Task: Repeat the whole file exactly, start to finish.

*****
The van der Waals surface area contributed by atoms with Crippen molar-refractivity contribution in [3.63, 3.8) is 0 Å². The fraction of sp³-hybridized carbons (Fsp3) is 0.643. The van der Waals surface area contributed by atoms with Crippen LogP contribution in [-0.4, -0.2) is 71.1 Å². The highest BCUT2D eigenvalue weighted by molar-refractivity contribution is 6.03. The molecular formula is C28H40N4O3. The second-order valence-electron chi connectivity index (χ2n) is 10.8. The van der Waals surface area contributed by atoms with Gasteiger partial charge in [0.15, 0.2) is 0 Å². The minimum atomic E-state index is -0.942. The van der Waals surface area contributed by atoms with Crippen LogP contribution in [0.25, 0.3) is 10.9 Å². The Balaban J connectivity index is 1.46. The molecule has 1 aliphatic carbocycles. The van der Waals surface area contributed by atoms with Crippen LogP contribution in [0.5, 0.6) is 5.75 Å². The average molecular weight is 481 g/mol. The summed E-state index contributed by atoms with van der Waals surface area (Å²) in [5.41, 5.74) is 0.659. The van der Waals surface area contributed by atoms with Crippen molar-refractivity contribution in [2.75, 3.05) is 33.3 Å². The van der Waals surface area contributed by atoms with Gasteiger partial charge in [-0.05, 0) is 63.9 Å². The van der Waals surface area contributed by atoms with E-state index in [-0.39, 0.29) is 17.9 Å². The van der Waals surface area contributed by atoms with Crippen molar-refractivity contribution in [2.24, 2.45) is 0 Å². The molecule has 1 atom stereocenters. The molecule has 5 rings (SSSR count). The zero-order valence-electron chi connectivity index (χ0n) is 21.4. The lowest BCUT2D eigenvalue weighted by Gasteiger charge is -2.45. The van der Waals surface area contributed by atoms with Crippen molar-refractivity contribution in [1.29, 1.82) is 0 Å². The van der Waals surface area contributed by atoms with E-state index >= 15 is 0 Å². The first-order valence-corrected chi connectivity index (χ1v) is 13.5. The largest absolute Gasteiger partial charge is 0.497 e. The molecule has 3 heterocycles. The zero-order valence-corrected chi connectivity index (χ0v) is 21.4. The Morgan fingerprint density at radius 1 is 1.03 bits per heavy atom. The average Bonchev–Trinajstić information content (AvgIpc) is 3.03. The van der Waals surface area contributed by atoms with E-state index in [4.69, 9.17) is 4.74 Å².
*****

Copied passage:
The van der Waals surface area contributed by atoms with Crippen molar-refractivity contribution in [3.63, 3.8) is 0 Å². The fraction of sp³-hybridized carbons (Fsp3) is 0.643. The van der Waals surface area contributed by atoms with Crippen LogP contribution in [-0.4, -0.2) is 71.1 Å². The highest BCUT2D eigenvalue weighted by molar-refractivity contribution is 6.03. The molecular formula is C28H40N4O3. The second-order valence-electron chi connectivity index (χ2n) is 10.8. The van der Waals surface area contributed by atoms with Gasteiger partial charge in [0.15, 0.2) is 0 Å². The minimum atomic E-state index is -0.942. The van der Waals surface area contributed by atoms with Crippen LogP contribution in [0.25, 0.3) is 10.9 Å². The Balaban J connectivity index is 1.46. The molecule has 1 aliphatic carbocycles. The van der Waals surface area contributed by atoms with Crippen LogP contribution in [0.5, 0.6) is 5.75 Å². The average molecular weight is 481 g/mol. The summed E-state index contributed by atoms with van der Waals surface area (Å²) in [5.41, 5.74) is 0.659. The van der Waals surface area contributed by atoms with Crippen molar-refractivity contribution in [2.75, 3.05) is 33.3 Å². The van der Waals surface area contributed by atoms with Gasteiger partial charge in [-0.05, 0) is 63.9 Å². The van der Waals surface area contributed by atoms with E-state index in [-0.39, 0.29) is 17.9 Å². The van der Waals surface area contributed by atoms with Crippen molar-refractivity contribution in [2.24, 2.45) is 0 Å². The molecule has 1 atom stereocenters. The molecule has 5 rings (SSSR count). The zero-order valence-electron chi connectivity index (χ0n) is 21.4. The lowest BCUT2D eigenvalue weighted by Gasteiger charge is -2.45. The van der Waals surface area contributed by atoms with Crippen molar-refractivity contribution in [1.29, 1.82) is 0 Å². The van der Waals surface area contributed by atoms with E-state index >= 15 is 0 Å². The first-order valence-corrected chi connectivity index (χ1v) is 13.5. The largest absolute Gasteiger partial charge is 0.497 e. The molecule has 3 heterocycles. The zero-order valence-corrected chi connectivity index (χ0v) is 21.4. The Morgan fingerprint density at radius 1 is 1.03 bits per heavy atom. The average Bonchev–Trinajstić information content (AvgIpc) is 3.03. The van der Waals surface area contributed by atoms with E-state index in [4.69, 9.17) is 4.74 Å².